The use of informal politics, which have always remained as an integral part of the Turkish politics, highly increased during the rule of Üzal governments in the 1980s. In addition to those that have been widely used throughout the republican era, such as neopatrimonialism, clientelism and corruption, new forms of informal politics emerged during the so-called Üzal decade, such as circumvention of the parliament, violation of the rule of law, the involvement of the Üzal family to politics, and so on. Yet, the existing studies on this decade tend to neglect analyzing this phenomenon, failing to provide a complete and accurate picture of the dynamics of politics under the rule of Üzal's Motherland Party. This paper aims to understand why informal politics flourished and became more and more influential on political processes during the Üzal era. Taking the broader hegemonic structures into account, which is often neglected in the relevant literature, it argues that two parallel processes of change, which had radically re-structured the socio-political and economic system in Turkey in the 1980s, played a critical role in preparing the ground for the increasing role of the informal politics during the Üzal years. One was the neoliberal restructuration of the Turkish economy and the other was the transformation of the the socio-political system by the military. These two processes of change weakened formal institutions by creating instability, by decreasing their credibility, and by failing to develop effective mechanisms of enforcement. In addition to their weakness, the new political institutions were constituted in a way to exclude a number of social demands and interests. This environment provided the conditions for an ambitious and authoritarian leader like Üzal to turn to informal politics to carry out the reform process rapidly, to represent the interests and demands of some social groups that were excluded from the formal politics, as well as to pursue his publicly unacceptable goals.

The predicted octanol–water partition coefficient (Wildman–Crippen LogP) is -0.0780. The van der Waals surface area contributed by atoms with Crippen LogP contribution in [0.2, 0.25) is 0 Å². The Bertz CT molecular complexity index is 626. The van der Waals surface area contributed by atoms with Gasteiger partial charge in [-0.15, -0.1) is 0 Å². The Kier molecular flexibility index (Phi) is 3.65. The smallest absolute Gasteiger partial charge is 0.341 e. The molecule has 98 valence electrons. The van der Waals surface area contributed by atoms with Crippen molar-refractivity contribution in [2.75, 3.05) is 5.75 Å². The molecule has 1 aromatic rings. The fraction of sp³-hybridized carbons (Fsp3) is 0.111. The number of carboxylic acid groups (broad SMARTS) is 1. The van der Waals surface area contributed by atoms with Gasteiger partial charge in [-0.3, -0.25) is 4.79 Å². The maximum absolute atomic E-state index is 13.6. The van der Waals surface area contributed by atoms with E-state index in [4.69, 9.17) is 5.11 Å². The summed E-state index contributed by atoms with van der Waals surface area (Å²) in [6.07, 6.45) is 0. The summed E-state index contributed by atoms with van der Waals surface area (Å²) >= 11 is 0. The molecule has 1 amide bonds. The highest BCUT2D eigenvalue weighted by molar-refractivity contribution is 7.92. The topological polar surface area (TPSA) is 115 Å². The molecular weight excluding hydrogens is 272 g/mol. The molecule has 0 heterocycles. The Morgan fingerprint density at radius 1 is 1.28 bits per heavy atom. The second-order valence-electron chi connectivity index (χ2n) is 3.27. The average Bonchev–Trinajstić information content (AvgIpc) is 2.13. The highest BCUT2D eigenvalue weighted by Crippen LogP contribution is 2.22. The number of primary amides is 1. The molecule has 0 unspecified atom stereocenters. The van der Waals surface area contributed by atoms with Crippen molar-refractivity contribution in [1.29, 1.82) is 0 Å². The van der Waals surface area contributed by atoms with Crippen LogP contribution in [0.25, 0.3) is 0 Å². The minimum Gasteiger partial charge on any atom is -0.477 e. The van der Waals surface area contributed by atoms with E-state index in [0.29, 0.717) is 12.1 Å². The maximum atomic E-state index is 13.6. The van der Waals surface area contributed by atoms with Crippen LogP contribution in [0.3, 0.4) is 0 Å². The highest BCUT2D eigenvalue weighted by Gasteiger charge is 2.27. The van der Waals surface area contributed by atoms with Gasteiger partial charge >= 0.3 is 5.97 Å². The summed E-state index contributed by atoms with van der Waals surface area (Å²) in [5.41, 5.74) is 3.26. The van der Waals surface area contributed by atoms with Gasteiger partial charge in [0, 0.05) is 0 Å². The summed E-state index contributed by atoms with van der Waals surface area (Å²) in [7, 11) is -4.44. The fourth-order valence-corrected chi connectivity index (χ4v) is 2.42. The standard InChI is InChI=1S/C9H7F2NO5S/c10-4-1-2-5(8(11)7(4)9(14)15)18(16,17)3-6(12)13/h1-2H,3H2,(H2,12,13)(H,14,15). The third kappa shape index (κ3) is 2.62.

clientelism, neopatrimonialism, Turgut Üzal, informal politics